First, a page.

Who knows? The joy of tethered shooting with EOS-U — and the frustration of the limitations of the software when used with my older camera — might motivate me to buy a new Canon mirrorless digital camera. That is, assuming Canon introduces a pro-grade camera with an APS-C sensor at a sub-$4K price point. If I’m going to spend $4,000 or more for a camera — the current price range for higher end Canon mirrorless digital cameras — then I think my money would be better spent on one of the Fujifilm GFX medium format digital cameras.

Related Resources



Copyright © 2021 Walter Sanford. All rights reserved.

Tethered shooting using my Canon EOS 5D Mark II

March 2, 2021

Adobe Lightroom Classic can be used to tether many models of Canon and Nikon digital cameras with computers (running either macOS or Windows) that meet the system requirements. For example, my Canon EOS 5D Mark II appears on the list of tethered cameras supported by Lightroom Classic.

The Canon EOS 5D Mark II works as expected when tethered with Lightroom Classic. “Live View”¹ on the computer screen plus the ability to change camera settings and trigger the camera using Lightroom are among many features I like. And it’s FREE. Well, free as long as you have Lightroom Classic and that isn’t free.

Getting started

Here’s how to get started. Tether your camera to a computer using an appropriate cable for your camera and computer. Launch Lightroom. Select File → Tethered Capture → Start Tethered Capture…

The “Tethered Capture Settings” window appears on screen; carefully consider the settings you make (especially the “Destination”) since Lightroom doesn’t like it when you change the location of photo files on your computer!

After your camera is connected to the computer successfully, select File → Show Tethered Capture Window. “Command-T” is the keyboard shortcut to toggle on/off the “Tethered Capture Window,” shown below.

The window indicates the name of the camera connected to your computer and the “Session Name” that you used when you set the “Tethered Capture Settings”; in this case I used the name “Studio Session.”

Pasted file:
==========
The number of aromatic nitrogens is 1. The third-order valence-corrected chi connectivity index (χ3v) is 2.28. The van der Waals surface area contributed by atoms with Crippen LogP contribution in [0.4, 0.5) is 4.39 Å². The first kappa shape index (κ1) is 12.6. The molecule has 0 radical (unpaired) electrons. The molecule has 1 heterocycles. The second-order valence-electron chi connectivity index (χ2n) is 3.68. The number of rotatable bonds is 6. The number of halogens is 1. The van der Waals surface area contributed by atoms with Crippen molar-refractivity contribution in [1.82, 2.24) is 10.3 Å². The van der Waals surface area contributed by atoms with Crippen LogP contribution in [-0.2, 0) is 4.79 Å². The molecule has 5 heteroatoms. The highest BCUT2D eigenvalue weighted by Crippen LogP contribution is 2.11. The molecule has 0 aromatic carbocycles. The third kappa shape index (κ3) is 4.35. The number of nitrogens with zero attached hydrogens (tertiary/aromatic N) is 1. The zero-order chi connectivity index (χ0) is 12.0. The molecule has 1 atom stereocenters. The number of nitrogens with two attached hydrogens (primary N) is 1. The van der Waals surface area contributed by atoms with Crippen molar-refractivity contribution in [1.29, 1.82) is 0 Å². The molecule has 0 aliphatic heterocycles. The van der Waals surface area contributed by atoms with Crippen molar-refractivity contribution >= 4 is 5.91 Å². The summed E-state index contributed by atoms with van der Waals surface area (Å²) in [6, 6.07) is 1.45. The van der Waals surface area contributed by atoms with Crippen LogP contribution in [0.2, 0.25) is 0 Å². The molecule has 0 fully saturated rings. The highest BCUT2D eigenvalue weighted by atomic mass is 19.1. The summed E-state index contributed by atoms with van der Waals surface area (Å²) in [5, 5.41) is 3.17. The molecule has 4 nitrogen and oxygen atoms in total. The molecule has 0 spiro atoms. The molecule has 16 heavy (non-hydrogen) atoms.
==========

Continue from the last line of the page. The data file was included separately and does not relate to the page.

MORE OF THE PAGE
Click the button labeled ¹”Live” in order to see a “Live View” of your camera. With my camera tethered to an Apple MacBook Air (M1, 2020) — by far the fastest computer I own and one of the faster computers currently on the market — there is so much video lag that I found “Live” to be unusable!

You can adjust a limited number of camera settings, including shutter speed, aperture, ISO, and white balance (shown from left-to-right in the “Tethered Capture Window”).

“Develop Settings” can be applied on-the-fly to photos as you shoot them. I’m not sure how useful this feature is, given the fact that it seems like every photo requires a unique set of adjustments/edits.

Lastly, there is a shutter button that triggers the camera remotely.

To end the session, select File → Tethered Capture → Stop Tethered Capture.

What are the take-aways?

Essentially that’s all you can do using Adobe Lightroom Tethered Capture. As far as I can tell, there’s no way to autofocus the camera lens remotely. (Please correct me if I’m wrong.) That would be a nice feature to add. (Hint-hint, Adobe.)

In contrast, the Canon EOS Utility can do so much more I think it’s the tool of choice for tethered shooting with my Canon camera. Please stay tuned for my next blog post in which I will do a complete review of Canon EOS Utility 2, plus a few comments about Ver. 3.

Related Resource: Tethering just got better in Lightroom Classic CC, by Terry White (20:59). “Adobe Evangelist Terry White shows how to shoot tethered into Lightroom Classic CC with the enhancements released in the February 2019 update.” Source Credit: Show notes. Note: Mr. White refers to the refers to the “Tethered Capture Window” as “Tether/ing Bar.”

Copyright © 2021 Walter Sanford. All rights reserved.

Swift River Cruiser exuvia (face-head)

November 20, 2020

The following image is a focus-stacked composite of three photos, focused on the left eye, right eye, and both eyes respectively.

27 May 2017 | Riverbend Park | Swift River Cruiser (exuvia, face-head)

Tech Tips

The dragonfly exuvia was photographed against a pure white background (255, 255, 255) using the “Meet Your Neighbours” (MYN) technique.

Several photos were taken using my Canon EOS 5D Mark II digital camera, a Kenko 12mm extension tube, and Laowa 25mm Ultra Macro Lens, set for f/4.0 (the sweet spot for this lens) at ~3.0x magnification.

Godox TT685C external flash was used to backlight the background (a piece of translucent white plastic) and a Godox TT685F external flash was used as a key light on the right side of the subject. The flash was triggered wirelessly by a Godox X2TC.